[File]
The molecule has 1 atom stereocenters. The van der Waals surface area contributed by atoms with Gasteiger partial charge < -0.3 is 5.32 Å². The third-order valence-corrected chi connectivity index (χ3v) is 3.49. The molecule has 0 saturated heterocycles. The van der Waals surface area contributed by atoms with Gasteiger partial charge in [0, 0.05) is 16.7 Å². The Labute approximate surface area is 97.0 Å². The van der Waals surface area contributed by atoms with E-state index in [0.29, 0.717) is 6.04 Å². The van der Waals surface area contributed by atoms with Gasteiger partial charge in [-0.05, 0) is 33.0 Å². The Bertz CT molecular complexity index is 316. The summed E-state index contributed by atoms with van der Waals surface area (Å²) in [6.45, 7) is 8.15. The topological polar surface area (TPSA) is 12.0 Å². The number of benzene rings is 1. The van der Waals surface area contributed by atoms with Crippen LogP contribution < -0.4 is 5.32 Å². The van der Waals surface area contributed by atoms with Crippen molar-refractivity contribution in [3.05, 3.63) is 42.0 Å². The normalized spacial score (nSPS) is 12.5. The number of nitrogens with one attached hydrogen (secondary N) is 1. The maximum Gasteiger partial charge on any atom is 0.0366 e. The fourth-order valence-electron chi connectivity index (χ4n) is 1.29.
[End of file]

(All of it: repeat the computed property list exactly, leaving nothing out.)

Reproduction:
The molecule has 1 atom stereocenters. The van der Waals surface area contributed by atoms with Gasteiger partial charge < -0.3 is 5.32 Å². The third-order valence-corrected chi connectivity index (χ3v) is 3.49. The molecule has 0 saturated heterocycles. The van der Waals surface area contributed by atoms with Gasteiger partial charge in [0, 0.05) is 16.7 Å². The Labute approximate surface area is 97.0 Å². The van der Waals surface area contributed by atoms with E-state index in [0.29, 0.717) is 6.04 Å². The van der Waals surface area contributed by atoms with Gasteiger partial charge in [-0.05, 0) is 33.0 Å². The Bertz CT molecular complexity index is 316. The summed E-state index contributed by atoms with van der Waals surface area (Å²) in [6.45, 7) is 8.15. The topological polar surface area (TPSA) is 12.0 Å². The number of benzene rings is 1. The van der Waals surface area contributed by atoms with Crippen LogP contribution < -0.4 is 5.32 Å². The van der Waals surface area contributed by atoms with Crippen molar-refractivity contribution in [3.05, 3.63) is 42.0 Å². The normalized spacial score (nSPS) is 12.5. The number of nitrogens with one attached hydrogen (secondary N) is 1. The maximum Gasteiger partial charge on any atom is 0.0366 e. The fourth-order valence-electron chi connectivity index (χ4n) is 1.29.